Grant Shapps: Claims that Dominic Cummings travelled to Durham twice are 'not true'
24 May 2020, 10:58 | Updated: 24 May 2020, 19:52
Transport Secretary Grant Shapps said that claims Dominic Cummings broke the lockdown twice by travelling to Durham are "not true".
Prime Minister Boris Johnson's senior adviser was reportedly seen on 12 April visiting a town 30 miles away from where he was staying in Durham, according to a joint investigation by the Mirror and the Guardian.
A week later he was spotted in Durham once again, walking with his wife in Houghal Woods just outside the city centre, despite having been seen in London just a few days before.
This suggests the senior adviser made multiple trips to and from the North East, despite the government's advice at the time being that people should stay at home to limit the spread of coronavirus.
Dominic Cummings was seen leaving his home in north London on Sunday with his wife and son shortly after 11am.
After one journalist asked if he had returned to Durham in April, Mr Cummings said: "No, I did not."
Mr Cummings, who was wearing a lanyard with an ID card, was carrying a note pad and what appeared to be a black bin bag.
The family then got in the car and drove away.
Mr Shapps told Sophy Ridge on Sunday: "I certainly know that the first one you mention, of travelling back up (to Durham), I know that is not true.
"I'm afraid I don't know (about Barnard Castle) but if that date was true that would have been outside the 14-day period. But I'm afraid I don't have the information on that.
"But I do know it is not the case that he has travelled backwards and forwards, which seemed to be a major part of the stories I saw in the paper today."
Mr Cummings also has no plans to resign, according to Mr Shapps.
Put to him that allowing Mr Cummings to remain in place would undermine the Government's lockdown policy, Mr Shapps added: "No, I don't agree with that.
"The guidance also states you should do the things which are practical to provide assistance, particularity where children are involved, and this was the practical solution for them.
"So no, I don't think it means - to answer your questions directly - that that's it now, let's not bother following the guidance.
"It is very important we do defeat this virus and I think people have been extraordinary in their sacrifices to do so.
"I know everyone is feeling the strain of doing it and we do need to carry on making sure we keep the R rate below one and keep reducing the numbers, that's enormously important."
Asked whether there was an "extreme risk to life" in this case, Mr Shapps said Mr Cummings' four-year-old child could not feed themselves.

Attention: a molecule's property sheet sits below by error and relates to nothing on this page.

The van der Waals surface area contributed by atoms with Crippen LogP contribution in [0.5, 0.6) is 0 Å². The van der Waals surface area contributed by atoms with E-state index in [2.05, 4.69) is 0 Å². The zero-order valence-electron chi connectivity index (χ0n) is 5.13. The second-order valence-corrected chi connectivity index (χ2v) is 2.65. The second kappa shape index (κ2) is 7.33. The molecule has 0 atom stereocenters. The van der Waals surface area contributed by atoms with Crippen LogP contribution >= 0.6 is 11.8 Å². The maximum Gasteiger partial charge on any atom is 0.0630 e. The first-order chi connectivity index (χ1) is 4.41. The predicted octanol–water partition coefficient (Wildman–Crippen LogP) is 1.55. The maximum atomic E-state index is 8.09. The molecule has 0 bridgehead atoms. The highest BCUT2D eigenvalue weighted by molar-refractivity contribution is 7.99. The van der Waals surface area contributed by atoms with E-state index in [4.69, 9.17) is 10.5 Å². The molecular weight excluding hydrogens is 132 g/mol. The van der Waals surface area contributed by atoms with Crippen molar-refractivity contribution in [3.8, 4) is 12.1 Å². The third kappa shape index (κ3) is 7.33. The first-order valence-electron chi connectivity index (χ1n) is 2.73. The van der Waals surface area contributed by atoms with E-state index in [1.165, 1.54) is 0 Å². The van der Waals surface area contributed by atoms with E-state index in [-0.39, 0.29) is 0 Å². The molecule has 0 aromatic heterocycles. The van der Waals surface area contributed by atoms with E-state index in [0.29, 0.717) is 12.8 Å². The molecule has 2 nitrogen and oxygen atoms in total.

Deputy chief medical officer Jenny Harries, at the Downing Street daily briefing, had said everyone should self-isolate unless there was a risk to life.
Mr Shapps said: "I think she (Dr Harries) has also said before about parents coming to reasonable decisions to look after their children, so essentially the same sort of thing.
"Everyone has to make a decision in these situations and remain in the same place while the lockdown, the 14 days, the isolation, is going on."
Pressed on whether there was an "extreme risk to life", he added: "They will have felt that they needed to put some measures in place.
"A four-year-old can't feed themselves, a four-year-old can't bathe themselves and change their clothes, so it is clear they wanted to put some measures in place."
Mr Shapps also confirmed he had not spoken to Mr Cummings about his travel.
"I've communicated but I haven't spoken to him directly," he said.
In response to the fresh claims in the Mirror and Observer, a No 10 spokeswoman said: "Yesterday the Mirror and Guardian wrote inaccurate stories about Mr Cummings.
"Today they are writing more inaccurate stories including claims that Mr Cummings returned to Durham after returning to work in Downing Street on 14 April.
"We will not waste our time answering a stream of false allegations about Mr Cummings from campaigning newspapers."
Earlier on Saturday, government ministers defending Mr Cummings insisted he had stayed put upon arrival in Durham, where he had travelled to after showing symptoms of Covid-19 to get help from his extended family if required.
However, on Sunday morning Conservative MP Steve Baker tweeted that Dominic Cummings "must go" following his lockdown journey.
Two witnesses claimed to have seen Mr Cummings on separate occasions in mid-April.
One saw him in Durham on 19 April, just days after the aide was photographed in London after recovering from the virus.
A week earlier, the prime minister's key aide was seen by a different witness in Barnard Castle on Easter Day, 30 miles away from Durham, the investigation found.
Robin Lees, 70, a retired chemistry teacher from the town, says he saw Mr Cummings and his family walking by the River Tees before getting into a car around lunchtime on 12 April.